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Traditionalist Anglicans prepare response to Holy See

Traditionalist Anglicans prepare response to Holy See

By Anna Arco
January 22, 2010

The bishops of the Traditional Anglican Communion (TAC) are to give the Vatican their answer to the new Anglican provision.

Archbishop John Hepworth, the primate of the Traditional Anglican Communion, a group of Anglican churches which have broken away from the mainstream Anglican Communion, said the bishops would come together at Easter to formulate a response to the Pope's decree Anglicanorum coetibus.

The Anglican provision allows groups of Anglicans who consider themselves Catholic to enter into full communion with Rome while maintaining aspects of their heritage and identity. The document provides a new canonical provision called a Personal Ordinariate which most resembles the structure of military dioceses.

In 2007 the leaders of the TAC signed a petition to the Holy See asking for "corporate reunion with the Holy See" as well as "a communal and ecclesial way of being Anglican Catholics in communion with the Holy See, at once treasuring the full expression of Catholic faith and treasuring our tradition within which we have come to this moment".

According to Archbishop Hepworth, the bishops and vicar generals have each received a letter from Cardinal William Levada, the prefect of the Congregation for the Doctrine of the Faith, saying that the recent decree constituted "the definitive response of the Holy See" not only to the TAC's original request but also to "but also to the many others of a similar nature which have been submitted over the last years".

Archbishop Hepworth said the letter from Cardinal Levada would allow the bishops belonging to TAC to move towards making a decision about taking up the Pope's offer of Personal Ordinariates. He said that he would produce a commentary on the decree for the TAC in the coming week and would release the full text of the original petition made by the members of the group in 2007.

Emphasising that the process of discernment "concerns the primary command of Jesus to His Church", he said the process could not be hurried.

But he also made it clear that a delay in making a "implementing the fullness of communion" that the traditionalist Anglicans had sought "would be in serious defiance of the will of Jesus for his Church". He outlined the steps the college of bishops and the traditionalist communion as a whole would have to take towards making a decision. TAC, he said, was already in talks with liaison bishops of bishops' conferences around the world.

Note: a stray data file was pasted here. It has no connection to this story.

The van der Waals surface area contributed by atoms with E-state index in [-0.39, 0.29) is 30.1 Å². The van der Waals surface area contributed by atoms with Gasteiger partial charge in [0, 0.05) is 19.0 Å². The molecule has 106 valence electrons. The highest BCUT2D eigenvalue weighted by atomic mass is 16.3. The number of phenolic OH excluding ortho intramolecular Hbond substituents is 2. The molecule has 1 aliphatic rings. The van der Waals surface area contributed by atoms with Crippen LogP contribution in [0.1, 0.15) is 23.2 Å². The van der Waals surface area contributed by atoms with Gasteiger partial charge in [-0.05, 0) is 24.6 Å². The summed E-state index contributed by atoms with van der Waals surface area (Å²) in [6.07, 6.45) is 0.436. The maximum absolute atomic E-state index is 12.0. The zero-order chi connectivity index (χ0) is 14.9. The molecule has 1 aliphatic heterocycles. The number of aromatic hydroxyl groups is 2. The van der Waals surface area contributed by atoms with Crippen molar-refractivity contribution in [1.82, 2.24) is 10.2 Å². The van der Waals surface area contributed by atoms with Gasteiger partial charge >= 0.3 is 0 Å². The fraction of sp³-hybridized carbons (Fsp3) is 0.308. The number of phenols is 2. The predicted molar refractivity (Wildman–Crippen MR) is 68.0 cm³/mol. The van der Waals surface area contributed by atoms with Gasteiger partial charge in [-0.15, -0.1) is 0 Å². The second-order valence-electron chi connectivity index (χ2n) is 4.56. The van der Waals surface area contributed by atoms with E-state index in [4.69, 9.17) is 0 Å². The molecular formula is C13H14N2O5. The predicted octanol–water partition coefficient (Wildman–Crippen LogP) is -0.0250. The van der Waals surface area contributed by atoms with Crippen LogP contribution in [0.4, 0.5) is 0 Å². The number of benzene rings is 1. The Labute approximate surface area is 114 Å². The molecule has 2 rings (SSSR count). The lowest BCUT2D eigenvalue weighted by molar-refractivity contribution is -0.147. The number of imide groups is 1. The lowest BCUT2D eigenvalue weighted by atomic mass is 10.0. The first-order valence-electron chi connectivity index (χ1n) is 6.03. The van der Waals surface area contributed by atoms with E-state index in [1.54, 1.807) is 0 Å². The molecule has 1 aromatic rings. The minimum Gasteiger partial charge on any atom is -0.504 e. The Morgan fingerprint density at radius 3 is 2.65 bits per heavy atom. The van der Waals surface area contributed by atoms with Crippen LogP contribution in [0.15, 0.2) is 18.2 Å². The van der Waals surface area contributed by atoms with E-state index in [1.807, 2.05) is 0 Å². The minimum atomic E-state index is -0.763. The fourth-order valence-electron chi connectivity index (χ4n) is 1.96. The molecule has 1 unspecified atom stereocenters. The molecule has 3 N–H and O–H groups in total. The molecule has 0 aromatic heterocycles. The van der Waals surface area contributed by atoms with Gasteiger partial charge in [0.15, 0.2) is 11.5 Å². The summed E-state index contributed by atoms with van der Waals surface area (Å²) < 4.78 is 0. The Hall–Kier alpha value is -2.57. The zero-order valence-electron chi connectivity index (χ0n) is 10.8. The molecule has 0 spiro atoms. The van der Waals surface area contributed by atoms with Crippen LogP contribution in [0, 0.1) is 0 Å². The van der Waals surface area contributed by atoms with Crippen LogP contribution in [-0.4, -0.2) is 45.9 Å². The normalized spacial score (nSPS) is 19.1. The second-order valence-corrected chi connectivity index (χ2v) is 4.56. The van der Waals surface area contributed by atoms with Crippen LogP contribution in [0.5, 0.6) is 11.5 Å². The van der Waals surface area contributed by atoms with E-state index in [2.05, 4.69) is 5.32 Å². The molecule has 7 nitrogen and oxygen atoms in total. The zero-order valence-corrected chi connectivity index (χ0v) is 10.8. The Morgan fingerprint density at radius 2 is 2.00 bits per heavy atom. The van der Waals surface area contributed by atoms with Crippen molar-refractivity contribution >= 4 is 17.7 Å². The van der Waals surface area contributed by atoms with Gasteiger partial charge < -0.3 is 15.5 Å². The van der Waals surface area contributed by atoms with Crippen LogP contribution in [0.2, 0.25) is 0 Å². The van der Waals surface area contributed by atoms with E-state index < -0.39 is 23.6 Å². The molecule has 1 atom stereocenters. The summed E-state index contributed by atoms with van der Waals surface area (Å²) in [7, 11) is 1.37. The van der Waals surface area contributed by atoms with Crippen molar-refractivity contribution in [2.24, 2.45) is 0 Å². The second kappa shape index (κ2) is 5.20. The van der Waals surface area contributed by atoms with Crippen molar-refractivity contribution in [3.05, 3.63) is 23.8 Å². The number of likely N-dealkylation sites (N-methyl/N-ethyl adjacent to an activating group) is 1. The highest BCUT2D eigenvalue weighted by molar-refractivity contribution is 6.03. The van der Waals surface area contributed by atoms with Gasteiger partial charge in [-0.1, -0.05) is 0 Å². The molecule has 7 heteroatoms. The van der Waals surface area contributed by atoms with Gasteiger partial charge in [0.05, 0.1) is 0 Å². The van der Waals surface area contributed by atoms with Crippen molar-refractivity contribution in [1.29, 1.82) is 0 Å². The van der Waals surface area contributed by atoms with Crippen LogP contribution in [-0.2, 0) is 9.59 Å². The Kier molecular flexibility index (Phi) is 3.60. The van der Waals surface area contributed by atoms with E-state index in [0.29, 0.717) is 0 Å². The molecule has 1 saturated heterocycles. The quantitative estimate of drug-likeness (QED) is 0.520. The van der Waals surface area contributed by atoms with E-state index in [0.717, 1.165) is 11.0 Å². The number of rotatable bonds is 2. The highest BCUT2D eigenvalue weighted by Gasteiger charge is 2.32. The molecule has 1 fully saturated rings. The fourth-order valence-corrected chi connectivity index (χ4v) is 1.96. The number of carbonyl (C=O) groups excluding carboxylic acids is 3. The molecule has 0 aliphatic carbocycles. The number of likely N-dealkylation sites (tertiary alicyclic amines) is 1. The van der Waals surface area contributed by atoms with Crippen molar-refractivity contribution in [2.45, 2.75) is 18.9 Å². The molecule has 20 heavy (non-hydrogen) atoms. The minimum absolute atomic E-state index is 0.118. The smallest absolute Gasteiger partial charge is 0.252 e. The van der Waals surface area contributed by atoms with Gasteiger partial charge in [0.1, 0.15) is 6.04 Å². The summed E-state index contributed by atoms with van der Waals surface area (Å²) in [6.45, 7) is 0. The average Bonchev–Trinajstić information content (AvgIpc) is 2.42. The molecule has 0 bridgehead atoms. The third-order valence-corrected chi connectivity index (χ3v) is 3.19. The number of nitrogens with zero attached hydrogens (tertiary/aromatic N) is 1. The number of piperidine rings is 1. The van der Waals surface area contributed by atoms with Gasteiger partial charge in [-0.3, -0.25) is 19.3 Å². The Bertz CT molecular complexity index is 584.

Archbishop Hepworth plans to meet with TAC members in Japan, Central America, the United States, Canada, Australia New Zealand and the Torres Strait in the coming weeks. Regional meetings of bishop, clergy and people are being organised to discuss Anglicanorum Coetibus.

After the meeting of the full college of bishops at Easter, they will make a formal response to the Holy See, which will be followed by canonical steps in the churches belonging to TAC.

The news came days after Pope Benedict XVI said the desire of the groups of Anglicans wishing to be in full communion with Rome revealed the ultimate aim of the ecumenical movement which was "the full and visible communion of the disciples the Lord".

Pope Benedict was speaking to the members of the Congregation for the Doctrine of the Faith and thanked them for their work in "the full integration of groups and individuals of former Anglican faithful into the life of the Catholic Church, in accordance with the provisions of the Apostolic Constitution Anglicanorum Coetibus".

He said: "The faithful adherence of these groups to the truth received from Christ and presented in the Magisterium of the Church is in no way contrary to the ecumenical movement... rather, it reveals the ultimate aim thereof, which is the realisation of the full and visible communion of the disciples of the Lord."


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